Homily – 16th Sunday in Ordinary Time – July 18th, 2021

Each time we hear readings from the Hebrew Testament (Old Testament), it takes a little more work to get into them than do the Jesus stories, which are more familiar to us. But let us see if Jeremiah, who lived 600 years before Jesus, has something to tell us.

Jeremiah prophesied at a time when his country, Judah, was about to fall to the enemy, the Babylonians. The leaders of Judah instead of turning to and renewing their trust in God, decided to turn to Egypt in the hopes that with the help of Egypt’s military power, they might be able to turn back the Babylonians. It did not work, and Judah was invaded; the people were deported. It was a disaster. I paraphrase his warning: “Woe to the shepherds who have been poor leaders, who have divided people rather than bringing people together. Woe to you leaders who spend your money on arms buildup rather than feeding the poor. Despite the fact that you have turned from God, God will still raise up a real Shepherd from the branch of David.” We read that as Jesus who was an ancestor of King David. Jesus is going to be a real shepherd, the compassionate one, the one who brings people together in God’s name, that is, in the name of truth, justice, love, and mercy.

What does it mean to call Jesus the compassionate One? And what does compassion look like in our own lives?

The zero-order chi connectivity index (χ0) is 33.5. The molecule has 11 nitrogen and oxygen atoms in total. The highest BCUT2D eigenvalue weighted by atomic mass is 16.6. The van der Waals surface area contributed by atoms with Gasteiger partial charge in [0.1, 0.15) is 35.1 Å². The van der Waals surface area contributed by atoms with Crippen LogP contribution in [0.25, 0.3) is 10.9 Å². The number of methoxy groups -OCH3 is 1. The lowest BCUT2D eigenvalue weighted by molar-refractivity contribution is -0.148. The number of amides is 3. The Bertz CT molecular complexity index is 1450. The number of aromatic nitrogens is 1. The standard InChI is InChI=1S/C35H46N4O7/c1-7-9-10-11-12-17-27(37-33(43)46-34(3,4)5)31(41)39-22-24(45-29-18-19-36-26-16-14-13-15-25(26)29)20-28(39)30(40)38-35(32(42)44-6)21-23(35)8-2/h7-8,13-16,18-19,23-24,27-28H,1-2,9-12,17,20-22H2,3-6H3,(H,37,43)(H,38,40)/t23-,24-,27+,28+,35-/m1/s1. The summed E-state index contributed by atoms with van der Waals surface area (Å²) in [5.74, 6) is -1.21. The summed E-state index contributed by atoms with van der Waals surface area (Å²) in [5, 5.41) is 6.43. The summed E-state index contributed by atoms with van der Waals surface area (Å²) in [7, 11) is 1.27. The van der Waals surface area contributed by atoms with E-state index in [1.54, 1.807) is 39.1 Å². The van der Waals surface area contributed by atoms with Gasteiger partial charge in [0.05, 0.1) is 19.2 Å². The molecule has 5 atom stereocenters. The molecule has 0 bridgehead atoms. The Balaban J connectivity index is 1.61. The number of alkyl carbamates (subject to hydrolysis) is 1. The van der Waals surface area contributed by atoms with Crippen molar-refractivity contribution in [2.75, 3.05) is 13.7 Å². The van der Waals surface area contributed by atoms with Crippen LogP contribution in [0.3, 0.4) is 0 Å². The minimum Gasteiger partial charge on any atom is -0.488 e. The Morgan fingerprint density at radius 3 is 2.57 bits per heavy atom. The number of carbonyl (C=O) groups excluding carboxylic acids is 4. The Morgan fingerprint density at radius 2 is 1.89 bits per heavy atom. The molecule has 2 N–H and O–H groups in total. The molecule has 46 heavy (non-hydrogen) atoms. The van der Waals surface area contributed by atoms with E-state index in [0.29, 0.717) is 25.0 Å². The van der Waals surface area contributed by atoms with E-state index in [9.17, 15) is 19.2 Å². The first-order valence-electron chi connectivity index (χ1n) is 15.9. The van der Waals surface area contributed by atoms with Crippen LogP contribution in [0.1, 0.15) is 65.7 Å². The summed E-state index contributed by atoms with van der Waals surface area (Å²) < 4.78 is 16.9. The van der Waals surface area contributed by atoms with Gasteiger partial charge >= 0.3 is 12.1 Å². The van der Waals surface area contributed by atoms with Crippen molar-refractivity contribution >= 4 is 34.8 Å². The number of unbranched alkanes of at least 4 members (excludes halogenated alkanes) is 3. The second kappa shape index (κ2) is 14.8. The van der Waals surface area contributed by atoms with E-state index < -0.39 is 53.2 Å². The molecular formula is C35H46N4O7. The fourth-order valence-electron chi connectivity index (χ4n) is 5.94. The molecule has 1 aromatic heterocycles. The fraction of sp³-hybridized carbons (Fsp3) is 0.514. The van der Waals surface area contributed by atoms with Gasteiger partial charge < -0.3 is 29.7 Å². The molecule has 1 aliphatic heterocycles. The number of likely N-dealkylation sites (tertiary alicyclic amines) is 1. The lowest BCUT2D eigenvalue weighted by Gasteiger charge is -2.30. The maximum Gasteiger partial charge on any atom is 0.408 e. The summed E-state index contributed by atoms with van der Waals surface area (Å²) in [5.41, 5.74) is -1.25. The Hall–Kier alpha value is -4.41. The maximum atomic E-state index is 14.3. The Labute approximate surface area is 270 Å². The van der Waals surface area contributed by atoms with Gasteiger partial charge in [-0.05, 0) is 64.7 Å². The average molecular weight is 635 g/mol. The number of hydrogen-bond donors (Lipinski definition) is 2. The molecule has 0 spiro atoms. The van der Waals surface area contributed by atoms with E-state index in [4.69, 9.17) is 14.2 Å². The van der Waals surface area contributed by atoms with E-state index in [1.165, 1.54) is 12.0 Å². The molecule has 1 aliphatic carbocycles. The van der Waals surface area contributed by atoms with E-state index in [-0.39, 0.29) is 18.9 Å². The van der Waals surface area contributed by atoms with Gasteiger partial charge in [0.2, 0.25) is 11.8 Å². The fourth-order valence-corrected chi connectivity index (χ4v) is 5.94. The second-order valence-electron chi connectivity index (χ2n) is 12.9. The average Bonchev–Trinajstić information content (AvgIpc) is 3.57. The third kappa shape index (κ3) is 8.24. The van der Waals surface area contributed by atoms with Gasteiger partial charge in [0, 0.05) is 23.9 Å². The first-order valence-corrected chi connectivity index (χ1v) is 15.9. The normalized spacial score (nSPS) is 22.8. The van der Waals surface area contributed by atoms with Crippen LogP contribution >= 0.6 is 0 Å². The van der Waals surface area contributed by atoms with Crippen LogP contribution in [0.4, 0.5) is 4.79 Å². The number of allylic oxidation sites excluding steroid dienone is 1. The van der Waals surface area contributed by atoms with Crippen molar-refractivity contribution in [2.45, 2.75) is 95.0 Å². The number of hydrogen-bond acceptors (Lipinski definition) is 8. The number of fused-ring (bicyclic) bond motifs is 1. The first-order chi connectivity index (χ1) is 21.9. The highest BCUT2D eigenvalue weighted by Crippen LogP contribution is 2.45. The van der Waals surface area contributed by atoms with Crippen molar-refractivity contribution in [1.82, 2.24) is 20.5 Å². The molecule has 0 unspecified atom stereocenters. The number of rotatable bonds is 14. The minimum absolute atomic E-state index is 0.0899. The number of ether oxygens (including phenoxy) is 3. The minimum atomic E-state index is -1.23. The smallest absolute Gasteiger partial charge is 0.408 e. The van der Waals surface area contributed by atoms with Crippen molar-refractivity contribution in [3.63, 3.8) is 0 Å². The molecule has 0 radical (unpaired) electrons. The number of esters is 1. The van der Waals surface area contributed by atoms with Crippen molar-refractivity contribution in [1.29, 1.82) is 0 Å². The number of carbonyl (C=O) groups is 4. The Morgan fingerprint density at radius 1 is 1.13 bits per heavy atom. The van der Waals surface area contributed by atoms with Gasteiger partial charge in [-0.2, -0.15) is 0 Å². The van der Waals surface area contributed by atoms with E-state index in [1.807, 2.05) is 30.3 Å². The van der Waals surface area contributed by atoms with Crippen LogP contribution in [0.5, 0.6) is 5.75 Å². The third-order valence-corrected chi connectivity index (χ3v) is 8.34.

Firstly, before we can give compassion away, we have to learn to be accept compassion in our own lives. We each have to accept God’s compassion in our own suffering and failures and be transformed by it before we can offer it to others. Yet, in the face of God’s unconditional love and mercy, many of us still think we have to earn God’s compassion, which is not true at all. If it is earned, it must be given out on the condition that we have done enough to earn it. That’s the downfall where compassion gets tripped up. We falsely think: If I’m not deserving of God’s graciousness, then that person over there—who is clearly not as morally upright as I am—also, is not deserving of God’s grace either. Compassion goes nowhere, if I first cannot accept God’s compassion in my own life. Without it, life just become a dog-eat-dog world where I have to convince myself that I am more worthy of God’s compassion than you. The truth is: God is always gracious and compassionate toward us no matter who we are or what we have done. God’s graciousness and compassion is not a tap that gets turned on or off on the condition of whether we deserve it or not. In that sense, we should never speak of losing the state of grace, for God never stops being gracious and compassionate toward us. In the world of compassion–God’s compassion–you are always in a state of grace! Always. Nothing you do nor anything you have ever done can take you out of God’s grace.